BEYOND THE NATIONAL ACCREDITATION PROGRAM FOR RECTAL CANCER (NAPRC): THE POTENTIAL BENEFITS OF POOLING DATA AND RESOURCES FROM MULTIPLE RECTAL CANCER TUMOR BOARDS AND EXPANDING BEYOND NAPRC STANDARDS
Molly Kobritz*1,4,3, Vernon Wu1,4,3, Baho Sidiqi1,4,3, Maureen Giordano2, Mary LaGrassa3,4, Qian Lin5, Sasha Suarez5, Nicholas LaGamma1,3,4, Daniel A. King1,3,4, Richard L. Whelan5,1
1Surgery, Donald and Barbara Zucker School of Medicine at Hofstra/Northwell, Hempstead, NY; 2Huntington Hospital, Huntington, NY; 3North Shore University Hospital, Manhasset, NY; 4Long Island Jewish Medical Center, New Hyde Park, NY; 5Lenox Hill Hospital, New York, NY
Introduction: Over the past two decades, U.S. outcomes for rectal cancer have shown to be highly variable and are associated with hospital volume, specialization, and training. This realization made clear the need for multidisciplinary care teams, standardized approaches, and rigorous data collection to optimize patient outcomes. The National Accreditation Program for Rectal Cancer (NAPRC), was established by the Optimizing the Surgical Treatment of Rectal Cancer Consortium and the American College of Surgeons Commission on Cancer (COC), and developed standards to improve the quality of rectal cancer care and ultimately patient outcomes. Individual hospitals apply for accreditation which, if obtained, insures a high standard of care. The NAPRC requires that each multi-disciplinary Tumor Board (TB) have a designated Data Coordinator to gather and track all rectal cancer (RC) patients (pts). Each TB must develop a unique database (DB); 1 year's data is needed prior to site review. RC TB's with dedicated staff to maintain the DB provide a great research opportunity. The development of a common DB to be used by multiple RC TB's would result in a sizable RC patient population and permit high quality clinical research. Also, the purview of the NAPRC TB's and DB's could be extended to include "Watch and Wait" (W&W) patients, which is currently not part of the NAPRC program. The purpose of this effort was to: build a DB for 3 NAPRC TB's within a large healthcare system, pool the combined data for research purposes, and integrate a W&W program into the NAPRC TB's and DB.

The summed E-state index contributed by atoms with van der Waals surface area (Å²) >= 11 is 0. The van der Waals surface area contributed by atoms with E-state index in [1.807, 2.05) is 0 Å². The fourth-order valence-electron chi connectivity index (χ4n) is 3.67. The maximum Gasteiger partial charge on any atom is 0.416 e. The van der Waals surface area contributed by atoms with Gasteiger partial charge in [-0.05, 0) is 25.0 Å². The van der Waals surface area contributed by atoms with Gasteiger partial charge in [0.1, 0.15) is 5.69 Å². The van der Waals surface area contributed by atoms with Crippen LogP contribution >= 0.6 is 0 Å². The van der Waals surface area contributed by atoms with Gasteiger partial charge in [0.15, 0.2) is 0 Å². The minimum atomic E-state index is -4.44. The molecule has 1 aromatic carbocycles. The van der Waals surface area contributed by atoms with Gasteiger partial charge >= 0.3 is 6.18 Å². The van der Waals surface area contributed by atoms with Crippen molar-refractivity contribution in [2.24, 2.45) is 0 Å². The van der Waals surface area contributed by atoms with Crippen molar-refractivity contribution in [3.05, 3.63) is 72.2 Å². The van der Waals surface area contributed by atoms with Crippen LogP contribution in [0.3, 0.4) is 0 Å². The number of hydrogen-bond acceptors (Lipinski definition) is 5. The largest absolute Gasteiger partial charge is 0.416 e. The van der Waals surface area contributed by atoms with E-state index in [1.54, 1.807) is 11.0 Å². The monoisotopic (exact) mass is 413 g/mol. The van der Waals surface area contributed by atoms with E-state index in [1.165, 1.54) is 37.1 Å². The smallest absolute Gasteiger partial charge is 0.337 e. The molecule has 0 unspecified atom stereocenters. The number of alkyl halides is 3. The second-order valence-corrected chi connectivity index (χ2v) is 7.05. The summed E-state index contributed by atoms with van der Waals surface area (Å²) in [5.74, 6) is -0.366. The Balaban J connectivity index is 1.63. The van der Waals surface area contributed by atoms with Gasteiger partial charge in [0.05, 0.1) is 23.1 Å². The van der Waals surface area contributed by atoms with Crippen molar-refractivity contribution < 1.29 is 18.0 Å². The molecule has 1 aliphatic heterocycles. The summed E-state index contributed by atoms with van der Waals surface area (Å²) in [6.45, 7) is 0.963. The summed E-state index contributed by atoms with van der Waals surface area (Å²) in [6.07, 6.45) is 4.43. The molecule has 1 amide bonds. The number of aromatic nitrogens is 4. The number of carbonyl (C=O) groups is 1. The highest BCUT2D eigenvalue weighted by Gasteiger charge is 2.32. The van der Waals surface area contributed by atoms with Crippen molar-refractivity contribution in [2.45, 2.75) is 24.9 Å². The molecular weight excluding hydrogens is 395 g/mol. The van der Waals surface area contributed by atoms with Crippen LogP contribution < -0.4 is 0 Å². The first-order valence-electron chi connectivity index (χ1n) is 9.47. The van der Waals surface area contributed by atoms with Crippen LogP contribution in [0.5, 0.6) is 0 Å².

Methods: A multi-institutional and multi-disciplinary team (Surgery, Medical Oncology, Radiation Oncology) of NAPRC data coordinators, faculty physicians, residents and administrators built and refined a REDCap DB and also formed a research team that extracted data from the individual DB's. An initial review of RC cases for the past 2 to 3 years for the 3 sites was performed. The W&W population was also considered and a follow up program developed.
Results: A single DB has been formulated and is now being used by all 3 NAPRC accredited sites. Data concerning a total of 526 pts has been reviewed during this process (Figure 1). Two abstracts regarding studies done with the collective data have been submitted to meetings. A consensus W&W program that includes q 6 month assessment (flex sig/digital, MRI, and markers), TB presentation and associated Case Report Forms to be included in the NAPRC REDCap DB has been instituted.
Conclusions: Rigorous methods of multi-institutional data collection are critical to identifying areas for improvement in quality of care and outcomes. We demonstrate the feasibility of expanding beyond the NAPRC standards to better serve, both clinically and from the research perspective, the RC population.
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